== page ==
A vow of silence is a practice in which an individual commits to not speaking or talking for a specific period of time, usually for spiritual or meditative purposes. The practice has been observed by many religious orders throughout history, both Christian and non-Christian. For example, the ancient Greek philosopher Pythagoras required his students to observe vows of silence for significant periods of time as they learned his ways (Iamblichus, Life of Pythagoras, ch. XVII).
Within Christianity, the practice is mostly observed in Catholic and monastic traditions as a part of their more formal religious structure. For example, The Rule of St. Benedict says, “Since the spirit of silence is so important, permission to speak should rarely be granted even to perfect disciples“ (ch. 6), and “When they come out from Compline, no one shall be allowed to say anything from that time on. And if anyone should be found evading this rule of silence, let her undergo severe punishment“ (ch. 42). Ironically, some secular organizations have begun practicing vows of silence as a way to bring awareness to various social issues such as child poverty or the marginalization of certain people groups.
There is no mention in the Bible of a “vow of silence.” Therefore, Christians are not obligated to take a vow of silence. In fact, the Bible never commands a Christian to take a vow of any sort. There are a few examples in the Bible of people taking vows, but most of them are from the Old Testament and based in the Mosaic Law. In the book of Acts, Paul is recorded as taking a vow while on his missionary journeys (Acts 18:18). We don’t know the exact nature of the vow, but it was probably a Nazirite vow (see Numbers 6:1–21). Again, this was something Paul did voluntarily and not out of obligation. Such a decision by Paul is understandable as he sought to live above reproach amongst his fellow Jews (see 1 Corinthians 9:20).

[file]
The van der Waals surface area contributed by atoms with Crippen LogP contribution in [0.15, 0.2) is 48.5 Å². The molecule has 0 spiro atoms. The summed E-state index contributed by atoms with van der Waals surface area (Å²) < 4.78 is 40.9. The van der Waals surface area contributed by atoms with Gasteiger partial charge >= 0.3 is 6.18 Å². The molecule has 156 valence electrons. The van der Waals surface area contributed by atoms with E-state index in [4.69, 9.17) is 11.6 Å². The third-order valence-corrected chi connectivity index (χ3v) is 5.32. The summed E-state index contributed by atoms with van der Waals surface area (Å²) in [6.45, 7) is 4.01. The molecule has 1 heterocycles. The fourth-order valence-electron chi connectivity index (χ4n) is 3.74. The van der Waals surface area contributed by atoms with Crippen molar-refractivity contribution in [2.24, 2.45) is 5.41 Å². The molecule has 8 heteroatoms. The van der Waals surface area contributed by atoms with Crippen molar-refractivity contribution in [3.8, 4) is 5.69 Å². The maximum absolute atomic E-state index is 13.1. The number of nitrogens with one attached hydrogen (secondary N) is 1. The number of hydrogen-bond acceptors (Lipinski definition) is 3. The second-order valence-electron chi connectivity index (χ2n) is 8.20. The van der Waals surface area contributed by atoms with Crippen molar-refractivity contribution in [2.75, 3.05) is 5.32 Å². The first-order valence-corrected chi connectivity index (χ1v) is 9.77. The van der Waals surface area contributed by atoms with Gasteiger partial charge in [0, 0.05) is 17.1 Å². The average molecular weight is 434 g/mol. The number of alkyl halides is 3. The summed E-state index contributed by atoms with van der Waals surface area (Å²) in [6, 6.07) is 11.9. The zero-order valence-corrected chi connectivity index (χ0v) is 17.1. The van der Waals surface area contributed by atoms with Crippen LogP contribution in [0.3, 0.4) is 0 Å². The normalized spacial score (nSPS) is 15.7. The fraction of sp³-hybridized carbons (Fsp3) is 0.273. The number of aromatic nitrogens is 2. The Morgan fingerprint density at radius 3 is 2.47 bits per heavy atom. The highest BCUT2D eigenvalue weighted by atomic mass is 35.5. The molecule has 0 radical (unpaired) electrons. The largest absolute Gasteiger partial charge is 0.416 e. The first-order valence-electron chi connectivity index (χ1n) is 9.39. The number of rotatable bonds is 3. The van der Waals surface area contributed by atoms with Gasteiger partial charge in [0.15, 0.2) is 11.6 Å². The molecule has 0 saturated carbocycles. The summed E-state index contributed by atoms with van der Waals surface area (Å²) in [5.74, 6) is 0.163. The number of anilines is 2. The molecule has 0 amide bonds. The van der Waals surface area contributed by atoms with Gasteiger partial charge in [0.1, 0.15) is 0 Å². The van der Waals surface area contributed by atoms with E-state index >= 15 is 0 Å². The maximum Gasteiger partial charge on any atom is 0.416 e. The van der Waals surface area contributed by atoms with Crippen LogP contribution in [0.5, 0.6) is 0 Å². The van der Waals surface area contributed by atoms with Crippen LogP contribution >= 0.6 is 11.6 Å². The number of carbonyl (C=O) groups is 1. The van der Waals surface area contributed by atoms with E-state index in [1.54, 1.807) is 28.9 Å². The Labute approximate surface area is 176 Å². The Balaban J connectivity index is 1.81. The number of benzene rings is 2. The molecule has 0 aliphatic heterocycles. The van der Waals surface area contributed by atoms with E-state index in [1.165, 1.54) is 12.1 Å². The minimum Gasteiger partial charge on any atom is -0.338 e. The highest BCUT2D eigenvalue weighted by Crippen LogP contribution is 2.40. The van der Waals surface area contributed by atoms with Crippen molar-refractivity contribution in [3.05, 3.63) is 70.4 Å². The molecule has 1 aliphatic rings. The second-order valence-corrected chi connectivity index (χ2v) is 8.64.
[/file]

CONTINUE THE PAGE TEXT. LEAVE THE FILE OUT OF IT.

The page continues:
Since Jesus completely fulfilled the requirements of the law through His life and ministry (Matthew 5:17–18), Christians are not obligated to keep any vows in order to appease God or fulfill His commands. Rather, the Bible teaches to simply keep your word. Jesus taught to let your “yes” be “yes” and your “no” be “no” (Matthew 5:37).
Though a Christian is not obligated to take a vow of silence, there’s still benefit in observing moments of quietness and internal reflection. God once revealed Himself to the prophet Elijah through a gentle whisper (1 Kings 19:11–13). Christians should be generally known as peaceful people: “Make it your ambition to lead a quiet life: you should mind your own business and work with your hands” (1 Thessalonians 4:11). And James 1:19 says, “Everyone should be quick to listen, slow to speak.”
This is especially true for Christians living in Western, developed countries where life is “loud.” With a constant flow of “noise” coming from news agencies, sports, social media, phones, advertisements, and more, silence is a foreign concept to many people. A Christian can avoid such distractions by living a quiet and content life—being responsible before God and living humbly (see Ecclesiastes 2:24). A believer can seek out times of silence and purposefully shut out the clamor of the world: sitting in silence to pray, taking a media fast, turning off the phone for the weekend, or simply going out for a walk to enjoy the natural, “quiet” sounds of God’s creation.
So, while a Christian is not required to take an official vow of silence, it can nevertheless be beneficial to one’s spiritual growth to observe moments of quietness and reflection throughout life.